My gut feeling is that the same is true for the economic repercussions in Europe and the wider world. We are facing huge negative supply shocks with several dimensions: high energy prices above all, but also high food commodity prices and the shock of disrupted trading patterns, refugee flows in Europe and radical geopolitical uncertainty. So far, western central banks seem determined to tighten monetary policy in the face of this supply shock (whether they are wise to do so is a topic to return to in a future Free Lunch). Even fiscal policymakers are not, yet, in emergency mode.
The European Central Bank, which accelerated its wind-down of bond purchases last week, did so on the back of economic projections of higher inflation, caused by the rise in commodity prices, but a still decent growth rate. Even in its worst alternative “severe” scenario, eurozone growth in 2022 clocks in at 2.3 per cent. In a simulation published today, the OECD suggests a hit of 1 percentage point to global growth from the war (and a 1.5 percentage point hit in the eurozone).
Adam Tooze used a recent issue of his excellent newsletter to report the German debate around the economics of ending imports of Russian energy, as I and many others have called for. In the most optimistic analyses, the German economy can adapt to lower imports at negligible cost. (That sort of adaptability is presumably also what underlies the benign ECB take on the supply shocks we are facing.) At the most pessimistic end of the spectrum are analyses suggesting a cost of several percentage points of output. Tough, but not unbearable.
These forecasts may well prove correct (and to be clear, we should stop paying Moscow for oil and gas even if they are too optimistic). But I have a niggling worry that standard economic modelling tools could fall short in predicting the effect of this sort of crisis. Remember two economic lessons from the pandemic: interdependent and complex supply chains mean that small disruptions in one place can be seriously amplified somewhere else; and a significant supply shock can lead to an even greater demand shock.
Policymakers are beginning to trace out the possible repercussions of the Ukraine war around the world. The most obvious link is food prices, which are already soaring, and will no doubt rise further if the Ukrainian sowing season is not salvaged soon. Just one example in an IMF round-up of global repercussions should make us feel very nervous: Egypt imports 80 per cent of its wheat from Russia and Ukraine. With many countries in Africa and the Middle East being similarly exposed, Europe could soon have another migration crisis on its hands, on top of millions of Ukrainian refugees.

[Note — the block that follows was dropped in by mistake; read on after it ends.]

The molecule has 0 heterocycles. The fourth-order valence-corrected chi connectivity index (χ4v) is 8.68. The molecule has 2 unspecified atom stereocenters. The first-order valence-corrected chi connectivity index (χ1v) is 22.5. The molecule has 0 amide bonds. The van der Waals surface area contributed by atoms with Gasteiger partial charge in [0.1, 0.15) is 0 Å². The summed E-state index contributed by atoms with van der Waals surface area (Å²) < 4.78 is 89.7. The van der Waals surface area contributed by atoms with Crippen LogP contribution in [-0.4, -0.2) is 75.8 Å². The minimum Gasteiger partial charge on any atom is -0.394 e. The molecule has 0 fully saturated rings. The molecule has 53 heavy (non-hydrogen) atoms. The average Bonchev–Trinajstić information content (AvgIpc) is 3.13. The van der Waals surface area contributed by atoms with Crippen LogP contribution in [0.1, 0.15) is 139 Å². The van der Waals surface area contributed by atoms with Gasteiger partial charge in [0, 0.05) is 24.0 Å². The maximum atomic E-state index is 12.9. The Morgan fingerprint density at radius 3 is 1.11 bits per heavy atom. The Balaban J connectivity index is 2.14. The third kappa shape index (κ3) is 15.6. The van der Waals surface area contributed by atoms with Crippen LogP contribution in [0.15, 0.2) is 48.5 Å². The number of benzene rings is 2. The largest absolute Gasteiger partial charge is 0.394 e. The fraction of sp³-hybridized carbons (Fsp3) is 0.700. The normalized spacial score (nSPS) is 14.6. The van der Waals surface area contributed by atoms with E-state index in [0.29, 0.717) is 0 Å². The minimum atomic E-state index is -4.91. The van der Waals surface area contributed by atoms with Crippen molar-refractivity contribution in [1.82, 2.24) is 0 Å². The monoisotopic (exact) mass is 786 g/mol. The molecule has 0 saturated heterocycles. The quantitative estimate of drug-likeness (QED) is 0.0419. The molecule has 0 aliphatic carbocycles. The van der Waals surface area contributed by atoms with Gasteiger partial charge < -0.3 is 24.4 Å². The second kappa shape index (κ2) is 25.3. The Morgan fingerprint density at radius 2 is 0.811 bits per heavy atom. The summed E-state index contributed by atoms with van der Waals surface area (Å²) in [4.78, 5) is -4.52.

Another weak link that took at least me by surprise is Ukraine’s role in supplying many of the rare gases needed in industrial processes — such as neon, krypton and xenon — including already beleaguered semiconductor production.
The point is this: the standard modelling tends to work best when intricate interdependencies do not take us by surprise. But at the moment, it seems reasonable to fear that any surprises we get will be bad ones. On the other hand, the pandemic also showed that policy can do a lot to counter bad surprises if our policymakers are willing to act. So we must hope the desire to “normalise” is not too strong with them.
Like me, do you find it easy to get a bit lost in the sanctions flurry? Chad Bown, of the Peterson Institute for International Economics, has published a timeline of all the sanctions imposed on Russia since February, to be updated in real time.
The outcome of Putin’s war on Ukraine is deeply uncertain. But, as I argue in my latest column, that is no reason not to plan for how to build the peace if Russian forces can be pushed back.
Lukasz Rachel punctures no fewer than 16 myths in order to debunk those arguing we should keep buying Putin’s oil and gas.
Notwithstanding the war in Ukraine, Federal Reserve chair Jay Powell is unleashing his inner hawk.
It is not news, really, but it feels new to see it so starkly illustrated. The people alive today make up a fair chunk of the number of people ever lived, but the future of humanity is probably much, much larger. Do read the full reflections on “long-termism” by Our World In Data’s Max Roser.